Why CRE Firms Are Filling The Multifamily Lending Gaps Banks Are Leaving Behind
Want to get a jump start on upcoming deals? Meet the major New York City players at one of our upcoming events!
It's no secret that New York City's multifamily market is coming back down to earth. While banks are avoiding putting too much money into the asset class, alternative lenders have emerged: the very entities that own and develop real estate.
Last week, Brookfield lent $300M to Emerald Equity Group to purchase a $357M multifamily portfolio of largely rent-stabilized units in East Harlem. Ariel Property Advisors EVP Victor Sozio, above, repped the sellers, Fairstead Capital and E+M Associates, and identified Emerald, led by Isaac Kassirer, as a potential buyer.
While Kassirer has been on a multifamily acquisition binge this year, not all investors are quite as bullish on adding units to their portfolios. But that doesn't mean they're closing their wallets altogether.
"From the lender's perspective," Sozio told Bisnow this morning, "the value proposition could be they’re not necessarily comfortable with the overall pricing for multifamily. If they perceive it to be frothy, they could look at deals and say, 'I might not be a buyer at this level, I will be a lender at 65-70%.'"
Brookfield is an enormous company, and the people involved in financing deals are not the same ones involved in developing huge projects like Manhattan West. At the same time, Sozio says involvement from institutions like Brookfield, Blackstone and Starwood Capital has picked up in the last 12 to 18 months.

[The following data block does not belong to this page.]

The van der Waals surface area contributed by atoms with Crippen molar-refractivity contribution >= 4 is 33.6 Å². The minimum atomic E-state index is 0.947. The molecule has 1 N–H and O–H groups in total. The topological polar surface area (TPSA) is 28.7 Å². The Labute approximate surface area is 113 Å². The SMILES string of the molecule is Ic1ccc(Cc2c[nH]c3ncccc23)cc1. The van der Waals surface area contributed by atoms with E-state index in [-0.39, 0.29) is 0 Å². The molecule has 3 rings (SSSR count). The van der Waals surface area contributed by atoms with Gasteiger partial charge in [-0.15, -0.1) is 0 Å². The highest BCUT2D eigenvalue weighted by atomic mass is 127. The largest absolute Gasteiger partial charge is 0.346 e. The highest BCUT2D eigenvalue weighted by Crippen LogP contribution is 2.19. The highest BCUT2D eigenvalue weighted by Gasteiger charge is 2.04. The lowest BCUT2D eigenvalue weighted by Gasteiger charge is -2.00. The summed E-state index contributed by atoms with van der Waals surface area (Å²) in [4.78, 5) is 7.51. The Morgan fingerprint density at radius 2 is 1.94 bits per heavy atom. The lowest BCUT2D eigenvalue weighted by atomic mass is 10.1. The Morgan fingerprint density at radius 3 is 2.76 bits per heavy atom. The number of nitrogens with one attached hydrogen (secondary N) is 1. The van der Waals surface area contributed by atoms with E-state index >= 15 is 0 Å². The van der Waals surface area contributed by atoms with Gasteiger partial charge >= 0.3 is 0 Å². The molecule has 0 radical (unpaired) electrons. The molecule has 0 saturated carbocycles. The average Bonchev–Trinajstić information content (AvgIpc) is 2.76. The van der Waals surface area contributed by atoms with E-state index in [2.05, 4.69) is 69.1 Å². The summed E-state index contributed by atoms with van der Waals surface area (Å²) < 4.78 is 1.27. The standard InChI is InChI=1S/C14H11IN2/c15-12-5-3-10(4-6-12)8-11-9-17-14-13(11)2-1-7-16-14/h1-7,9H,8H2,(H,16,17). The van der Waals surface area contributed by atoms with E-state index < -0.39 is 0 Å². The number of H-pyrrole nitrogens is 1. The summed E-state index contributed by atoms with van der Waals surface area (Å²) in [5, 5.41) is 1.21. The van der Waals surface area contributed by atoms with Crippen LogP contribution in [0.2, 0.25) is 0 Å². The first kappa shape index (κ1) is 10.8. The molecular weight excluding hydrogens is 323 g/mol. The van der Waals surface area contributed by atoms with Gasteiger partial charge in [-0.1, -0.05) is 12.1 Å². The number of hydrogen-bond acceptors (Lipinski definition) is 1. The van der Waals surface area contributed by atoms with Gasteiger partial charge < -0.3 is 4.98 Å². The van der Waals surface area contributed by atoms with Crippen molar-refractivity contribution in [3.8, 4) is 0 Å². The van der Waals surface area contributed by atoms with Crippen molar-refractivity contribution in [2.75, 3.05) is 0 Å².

"These institutions have a lot of fresh powder," Sozio said. "It’s the transitional debt that makes sense for a buyer as well because it’s not hard money, it’s at a comparatively good rate. [For lenders,] from a last-dollar-in standpoint, they're very safe on this."
While the "Dawnay Day" portfolio is a slight outlier in some ways—it's larger than almost any other deal closed in the city this year, and many of the buildings have significant value-add potential as rent-stabilized units return to market-rate—there are plenty of lenders eager to chase deals at $100M, Sozio said.
The biggest institutions in the world aren't alone in going this route: RXR Realty, Kushner Cos and SL Green have all entered the arena, hoping lending will be a safer way to stay active than owning in a future recession.
Another attractive part of these deals: the ability to flip the senior debt to a more traditional lender, while holding onto the mezzanine loan that still has a pretty return.
The ability to flip debt is one of the reasons the borrower might not balk at the source of these loans. Meridian Capital Group senior managing director Ronnie Levine (above left, with Forest City Ratner's Susi Yu and Hudson Cos' David Kramer) said institutions like Brookfield don't want to take control of the real estate, but they might flip the loan to someone who does, and borrowers know that.
"You don’t have a lot of control if the originator sells a piece of the loan," Levine said. "For Brookfield, it's a bad day for them if they end up owning the real estate they’re lending on. But there are firms with the reputation for being a little more predatory, where stepping in is less of a concern for them."
For new firms, however, a developer joining with them on the capital stack may be a boon. The loan originator may be more willing to make a deal if a firm like Kushner Cos controls the mezzanine loan; if something happens with the original debt, the project could still go through with Kushner, or an RXR or SL Green, stepping in to finish development.
"I do think this trend will persist," Levine said. "If you need more leverage than the traditional banks are going to give you, you need a boost, and mezzanine finance or preferred equity gives you that."